Cantor's writing is slick but the highly specific quirks and personalized neuroses of the characters can be a distraction from the more concrete pieces of the narrative. Shira and Ahmad have a sore spot in their relationship, which concerns the death of their friend, T. After Shira grows up and leaves Italy for an adult life in New York, she reunites with Ahmad and T. Too entranced by Shira, who is waiting on the other side of the street, T. steps into oncoming traffic and gets struck by a cab. He dies from the injuries sustained by the accident; Ahmad blames Shira for T.'s death. This wound of shared history is obviously an important factor that shapes the dynamics between Shira and Ahmad, yet T. is more of a passing dream than an anchor. He is meant to be the invisible ghost in the room, a deep hurt that exists in the silences between Shira and Ahmad. It feels as though he's been outlined as a major character, but when examined in the larger context the novel, T. reads as backstory that needs to be compacted. This also applies to Shira's quasi-romantic-will-they-or-won't-they friendship, mentorship, and relationship with Benny, the free-spirited and open-minded rabbi who owns the independent bookstore called People of the Book. At certain points, the romance feels forced, shoe-horned into an already tangled plot. Shira and Benny enjoy a level of intellectual banter that is flirting in the guise of slightly pretentious philosophical discussions on literature, morality, and faith. Shira hangs on to Benny's halfhearted and often distracted affections, perhaps out of the fear of being alone or simply missing the touch of a lover. Yet Benny, like most men of a certain age, is all-too-often tempted by broken women, young, impressionable, unstable little lost girls who wreck his store and chase him down the street in anger. Their interactions fall into a dead-end pattern that quickly becomes tired.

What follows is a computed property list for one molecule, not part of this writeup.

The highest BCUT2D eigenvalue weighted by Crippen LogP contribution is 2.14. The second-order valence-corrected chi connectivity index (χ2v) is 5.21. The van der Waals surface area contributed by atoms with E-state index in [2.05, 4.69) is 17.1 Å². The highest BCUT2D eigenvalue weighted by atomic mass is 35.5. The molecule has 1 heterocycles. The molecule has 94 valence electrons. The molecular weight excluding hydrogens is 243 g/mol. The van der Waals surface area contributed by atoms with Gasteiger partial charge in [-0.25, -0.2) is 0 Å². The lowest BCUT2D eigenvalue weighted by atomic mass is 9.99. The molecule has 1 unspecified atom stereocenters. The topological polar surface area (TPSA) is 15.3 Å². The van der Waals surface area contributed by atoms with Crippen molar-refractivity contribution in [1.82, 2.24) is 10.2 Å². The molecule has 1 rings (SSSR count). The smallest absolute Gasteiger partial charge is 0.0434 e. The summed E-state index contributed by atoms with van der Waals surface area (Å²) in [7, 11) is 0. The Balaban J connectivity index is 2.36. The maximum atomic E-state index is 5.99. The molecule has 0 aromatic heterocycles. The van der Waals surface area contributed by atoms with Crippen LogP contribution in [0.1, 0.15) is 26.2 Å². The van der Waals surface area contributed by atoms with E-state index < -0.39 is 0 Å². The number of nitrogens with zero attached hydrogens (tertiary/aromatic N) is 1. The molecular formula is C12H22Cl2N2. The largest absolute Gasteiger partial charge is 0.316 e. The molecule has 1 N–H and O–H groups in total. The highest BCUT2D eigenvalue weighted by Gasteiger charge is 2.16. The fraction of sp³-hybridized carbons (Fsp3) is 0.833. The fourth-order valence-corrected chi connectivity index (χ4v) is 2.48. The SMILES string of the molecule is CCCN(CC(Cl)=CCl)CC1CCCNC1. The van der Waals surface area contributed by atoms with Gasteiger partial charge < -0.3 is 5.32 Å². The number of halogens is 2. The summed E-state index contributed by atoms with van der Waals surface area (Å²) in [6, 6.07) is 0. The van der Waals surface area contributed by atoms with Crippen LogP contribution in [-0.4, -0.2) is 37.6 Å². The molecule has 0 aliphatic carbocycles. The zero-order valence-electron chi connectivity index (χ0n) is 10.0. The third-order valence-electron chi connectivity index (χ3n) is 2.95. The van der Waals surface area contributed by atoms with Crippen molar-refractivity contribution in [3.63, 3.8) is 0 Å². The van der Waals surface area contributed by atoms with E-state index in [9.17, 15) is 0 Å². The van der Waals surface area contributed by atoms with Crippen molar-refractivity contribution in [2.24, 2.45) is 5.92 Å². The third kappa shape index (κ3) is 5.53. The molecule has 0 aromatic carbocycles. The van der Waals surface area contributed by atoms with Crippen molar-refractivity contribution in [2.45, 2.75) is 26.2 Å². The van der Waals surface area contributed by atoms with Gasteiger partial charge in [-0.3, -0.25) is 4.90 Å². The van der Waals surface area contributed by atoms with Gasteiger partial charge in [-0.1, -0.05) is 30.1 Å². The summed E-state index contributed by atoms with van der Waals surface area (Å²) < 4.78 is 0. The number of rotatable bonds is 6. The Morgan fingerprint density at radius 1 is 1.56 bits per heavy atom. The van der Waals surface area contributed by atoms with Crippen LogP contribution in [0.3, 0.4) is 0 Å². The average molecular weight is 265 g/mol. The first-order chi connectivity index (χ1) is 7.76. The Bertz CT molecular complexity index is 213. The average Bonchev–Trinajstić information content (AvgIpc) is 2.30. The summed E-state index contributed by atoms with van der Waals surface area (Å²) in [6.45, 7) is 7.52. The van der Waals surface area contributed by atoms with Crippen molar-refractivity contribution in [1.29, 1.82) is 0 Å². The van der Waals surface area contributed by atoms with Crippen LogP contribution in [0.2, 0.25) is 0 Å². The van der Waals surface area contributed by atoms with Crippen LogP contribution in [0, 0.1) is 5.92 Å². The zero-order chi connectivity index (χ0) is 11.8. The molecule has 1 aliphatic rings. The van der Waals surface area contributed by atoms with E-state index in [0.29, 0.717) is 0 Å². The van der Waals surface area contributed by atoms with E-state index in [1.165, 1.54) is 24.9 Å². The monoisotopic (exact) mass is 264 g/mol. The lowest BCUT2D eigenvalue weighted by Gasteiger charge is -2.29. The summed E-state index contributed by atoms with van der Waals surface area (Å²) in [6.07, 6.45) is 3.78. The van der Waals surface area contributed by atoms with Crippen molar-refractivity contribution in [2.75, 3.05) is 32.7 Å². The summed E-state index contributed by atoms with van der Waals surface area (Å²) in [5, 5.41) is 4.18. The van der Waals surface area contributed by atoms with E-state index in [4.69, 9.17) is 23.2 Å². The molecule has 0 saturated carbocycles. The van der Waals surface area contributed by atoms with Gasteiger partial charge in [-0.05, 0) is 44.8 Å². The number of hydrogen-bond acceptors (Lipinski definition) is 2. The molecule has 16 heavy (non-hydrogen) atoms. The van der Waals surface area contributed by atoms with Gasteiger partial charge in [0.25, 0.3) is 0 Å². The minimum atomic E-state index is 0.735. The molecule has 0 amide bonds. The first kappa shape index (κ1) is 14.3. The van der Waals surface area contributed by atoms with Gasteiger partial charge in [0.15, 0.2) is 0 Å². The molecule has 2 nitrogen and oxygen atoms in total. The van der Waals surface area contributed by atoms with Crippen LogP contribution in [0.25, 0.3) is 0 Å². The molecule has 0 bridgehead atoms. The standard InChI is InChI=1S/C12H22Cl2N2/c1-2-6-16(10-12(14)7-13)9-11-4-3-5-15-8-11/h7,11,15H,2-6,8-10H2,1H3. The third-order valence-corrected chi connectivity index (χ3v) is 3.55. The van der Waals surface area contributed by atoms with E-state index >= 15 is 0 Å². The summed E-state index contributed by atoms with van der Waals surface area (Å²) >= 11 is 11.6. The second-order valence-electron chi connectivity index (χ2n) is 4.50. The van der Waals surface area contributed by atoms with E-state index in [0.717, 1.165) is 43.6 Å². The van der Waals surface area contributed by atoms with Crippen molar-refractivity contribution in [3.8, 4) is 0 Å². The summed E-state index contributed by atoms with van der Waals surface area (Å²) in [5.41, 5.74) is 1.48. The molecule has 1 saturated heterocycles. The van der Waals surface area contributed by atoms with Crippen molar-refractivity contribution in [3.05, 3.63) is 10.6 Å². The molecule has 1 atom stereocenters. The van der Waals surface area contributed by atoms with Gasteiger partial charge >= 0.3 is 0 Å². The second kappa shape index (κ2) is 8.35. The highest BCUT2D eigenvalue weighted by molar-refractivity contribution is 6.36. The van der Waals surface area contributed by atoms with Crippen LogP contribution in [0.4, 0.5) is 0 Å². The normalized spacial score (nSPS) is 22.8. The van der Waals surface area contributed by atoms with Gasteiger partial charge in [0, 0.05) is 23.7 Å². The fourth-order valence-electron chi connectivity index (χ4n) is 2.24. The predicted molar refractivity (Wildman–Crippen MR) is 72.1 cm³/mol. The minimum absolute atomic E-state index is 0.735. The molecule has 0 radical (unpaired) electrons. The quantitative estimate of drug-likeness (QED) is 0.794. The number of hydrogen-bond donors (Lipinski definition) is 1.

Shira in the role of a lover pining away for an unattainable paramour may lose some of its luster as the novel progresses, but her role as a single mother is compelling. In this pre-9/11 Manhattan, Cantor utilizes the time period to emphasize Shira's fairytale perception of New York. When Ahmad brings up the idea of moving to Connecticut, Shira is horrified. She thinks of Connecticut as a cultureless wilderness, an expanse of green grass and not much else. New York is not only Shira's refuge, it's her cultural lifeline. It's a steady reassurance that not everything in her life is second-rate: she has the privilege and pleasure of living in one of the world's cultural beehives. Her identity as a New Yorker is as integral to her personality as her passion for literature and translation. However, her reluctance to move is not only propelled by selfish desires; Shira believes that the negatives of living in Manhattan are nowhere near the benefits that Andi enjoys: diversity, adventure, a sense of independence, and an established routine. It's clear that Shira wants her daughter to be not just book smart, but people smart: the skill of effortless socialization with all walks of life. Shira she wants her daughter to be a citizen of the world.
Good on Paper aligns the translator with Dante, suggesting that the reader regard Shira as the hero. Shira doesn't necessarily make a very proactive hero, if only because she spends more energy avoiding her troubles than battling them head on. Readers expecting a madcap detective story might be surprised to learn that the novel only borrows from the genre, never completely embracing it. Ultimately, Cantor's prose uses language as a living extension of her characters, but sometimes overlooks the fact that language is only one working cog in their overall construction. By the end of the novel, Castor has tied up the loose threads and Shira's "New Life" finally begins. Like the archetypal hero, she perseveres through the fire and rises again.
Good on Paper: A Novel by Rachel Cantor
Melville House Publishing